The Red Hat Summit descended on Boston this week with a keen focus on the open source community and empowering the individual.
With Red Hat continuing to thrive in the IT industry, as highlighted by its financial results, the company has been keen to stay true to its roots – developers. These groups are the lifeblood of the company, so while it is essentially an enterprise IT show the Summit has had a distinct focus on the developers and its community.
If you weren’t fortunate enough to attend the show don’t worry, CBR runs through the big announcements and the key talking points.
Planning is dead
Invoking the wise words from boxing legend Mike Tyson that “Everybody has a plan until they get punched in the mouth,” Jim Whitehurst, CEO, Red Hat took to the stage to inform the audience that, “Planning as we know it is dead. Planning in a less well known environment is too ineffective.”
Discussing the pace of innovation and how it has reached such a speed that plans are outdated before they are even complete, the CEO wanted the attendees to recognise that they cannot predict the future when the world is so chaotic.
Planning is of course a staple of businesses around the world, but just because planning is an outdated model it doesn’t mean that businesses should just wing it. Instead, businesses should focus more on creating the context for individual action, essentially empowering employees to innovate by giving them the tools and services that they need.
Red Hat & Amazon Web Services
The leading cloud vendor and the leading open source vendor announced this week an extended strategic partnership that will see native integrated access to AWS services appear in the Red Hat OpenShift Container Platform.
This means that Red Hat customers will have direct access to AWS services through the open source company’s platform, this should allow customers to access all the features they want across public and private clouds.
Jim Whitehurst, president and CEO, Red Hat, said: “Container adoption is taking off in the enterprise, and this alliance is designed to accelerate that by giving customers access to AWS services directly within Red Hat OpenShift Container Platform.
“By bringing together the incredible pace of innovation and breadth of functionality that AWS provides with the industry’s most comprehensive enterprise-grade container platform, we’re enabling customers to bring the combined advantages of these offerings across their hybrid environments with the backing of our joint support.”
The free online development environment for building cloud-native, container-based applications, OpenShift.io is an end-to-end application development requirement that is said to not require any installation.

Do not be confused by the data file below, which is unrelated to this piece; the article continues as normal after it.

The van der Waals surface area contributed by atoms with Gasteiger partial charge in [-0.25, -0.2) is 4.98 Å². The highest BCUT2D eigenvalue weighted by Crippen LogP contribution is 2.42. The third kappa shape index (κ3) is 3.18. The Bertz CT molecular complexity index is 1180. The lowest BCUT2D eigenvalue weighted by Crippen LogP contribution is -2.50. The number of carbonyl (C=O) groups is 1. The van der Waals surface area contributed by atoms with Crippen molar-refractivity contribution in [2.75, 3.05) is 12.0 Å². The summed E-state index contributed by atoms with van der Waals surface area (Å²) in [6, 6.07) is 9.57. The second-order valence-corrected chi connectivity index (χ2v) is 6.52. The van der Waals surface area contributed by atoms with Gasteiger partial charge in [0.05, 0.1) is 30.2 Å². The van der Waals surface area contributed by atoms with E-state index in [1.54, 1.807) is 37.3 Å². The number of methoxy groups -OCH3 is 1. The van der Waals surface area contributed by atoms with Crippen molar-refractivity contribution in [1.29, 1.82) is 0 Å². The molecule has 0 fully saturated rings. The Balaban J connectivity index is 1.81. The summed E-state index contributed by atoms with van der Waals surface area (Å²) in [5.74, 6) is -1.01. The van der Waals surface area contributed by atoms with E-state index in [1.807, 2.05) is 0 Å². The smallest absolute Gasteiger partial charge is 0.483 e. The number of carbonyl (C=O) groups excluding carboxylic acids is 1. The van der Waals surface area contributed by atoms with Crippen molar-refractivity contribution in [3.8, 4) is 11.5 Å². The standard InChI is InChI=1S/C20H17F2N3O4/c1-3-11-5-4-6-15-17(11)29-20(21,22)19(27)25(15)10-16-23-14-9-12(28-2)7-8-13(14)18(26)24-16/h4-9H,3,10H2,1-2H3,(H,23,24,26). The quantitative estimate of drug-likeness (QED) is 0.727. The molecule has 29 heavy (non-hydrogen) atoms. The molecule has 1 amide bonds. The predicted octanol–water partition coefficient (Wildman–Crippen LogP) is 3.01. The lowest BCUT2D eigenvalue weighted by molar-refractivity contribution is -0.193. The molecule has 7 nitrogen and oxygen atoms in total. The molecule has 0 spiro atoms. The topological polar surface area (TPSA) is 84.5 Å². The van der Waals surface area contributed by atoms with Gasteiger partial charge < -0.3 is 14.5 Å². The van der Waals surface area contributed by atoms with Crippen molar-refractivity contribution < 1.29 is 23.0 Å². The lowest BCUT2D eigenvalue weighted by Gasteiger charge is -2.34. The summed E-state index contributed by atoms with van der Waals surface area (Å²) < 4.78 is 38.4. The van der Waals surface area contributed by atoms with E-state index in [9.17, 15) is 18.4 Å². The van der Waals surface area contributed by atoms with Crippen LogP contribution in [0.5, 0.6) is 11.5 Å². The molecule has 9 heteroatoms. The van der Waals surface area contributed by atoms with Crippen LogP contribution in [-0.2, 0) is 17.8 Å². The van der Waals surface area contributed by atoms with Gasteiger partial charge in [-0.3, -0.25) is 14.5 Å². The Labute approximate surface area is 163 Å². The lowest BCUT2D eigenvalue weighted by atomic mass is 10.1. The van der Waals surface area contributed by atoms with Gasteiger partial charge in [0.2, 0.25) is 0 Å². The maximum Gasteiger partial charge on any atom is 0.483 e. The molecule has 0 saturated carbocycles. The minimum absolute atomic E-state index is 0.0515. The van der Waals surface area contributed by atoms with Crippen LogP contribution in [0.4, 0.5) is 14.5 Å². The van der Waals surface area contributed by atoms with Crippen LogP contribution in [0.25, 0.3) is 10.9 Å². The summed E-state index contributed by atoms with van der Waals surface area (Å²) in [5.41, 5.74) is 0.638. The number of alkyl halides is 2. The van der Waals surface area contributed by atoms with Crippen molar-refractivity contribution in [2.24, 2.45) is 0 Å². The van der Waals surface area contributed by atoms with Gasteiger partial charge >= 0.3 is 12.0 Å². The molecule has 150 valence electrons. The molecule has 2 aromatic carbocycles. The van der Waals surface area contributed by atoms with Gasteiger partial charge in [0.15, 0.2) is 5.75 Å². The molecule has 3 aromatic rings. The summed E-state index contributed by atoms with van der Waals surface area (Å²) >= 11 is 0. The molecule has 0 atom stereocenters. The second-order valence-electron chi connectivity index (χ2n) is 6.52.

The technology combines the innovations from several open source projects, such as Jenkins and Eclipse Che, and fabric8, and is designed to deliver application development tools and environments that’ll help to maintain relevancy in a digitally transforming marketplace, the company said.
OpenShift.io includes tools for things such as team collaboration, developer workspace management, application coding and testing, runtime stack analysis, and continuous integration and delivery.
Harry Mower, senior director, Developer Programs Red Hat, said: “Regardless of what industry our customers are in, delivering new value through software will be key to their success. These next-generation products and services require next-generation development tools, a need that can be costly, time-consuming and difficult to implement for organizations that didn’t originate in the software world.”
OpenShift.io is just one example of the developer focused announcements had at the Red Hat Summit 2017. There has also been the Container Health Index, which is designed to provide a view of how mature container images are.
The company also introduced Red Hat OpenShift Application Runtimes, and of course the announcement with AWS.
These announcements were heavily focused on during the first day keynote, with some getting their own demo.
This style fits Red Hat well. Yes, the company is growing its enterprise customer base, but the conference is yet to turn into one that is dominated by men in suits – which is refreshing.
The format of the show appeals to those that have made the company a success and is something that other successful companies have done with their own shows.
Red Hat does a good job of recognising those that are big contributors to open source communities, have carried out projects that are impacting towns, cities, education, and the world.
For example, Red Hat named Orhan Bıyıklıoğlu, a system administrator at Turkcell in Istanbul, as the 2017 Red Hat Certified Professional of the Year. Orhan was being recognised for using his certifications to introduce Red Hat technologies into Turkcell’s converged technologies solutions, including leading the migration of Turkcell to Red Hat Enterprise Linux.
You have other excellent examples of the likes of GovTech, the Open Source Hardware Association and more. I’d highly recommend checking out the projects and open source stories that were documented during the conference.
This article is from the CBROnline archive: some formatting and images may not be present.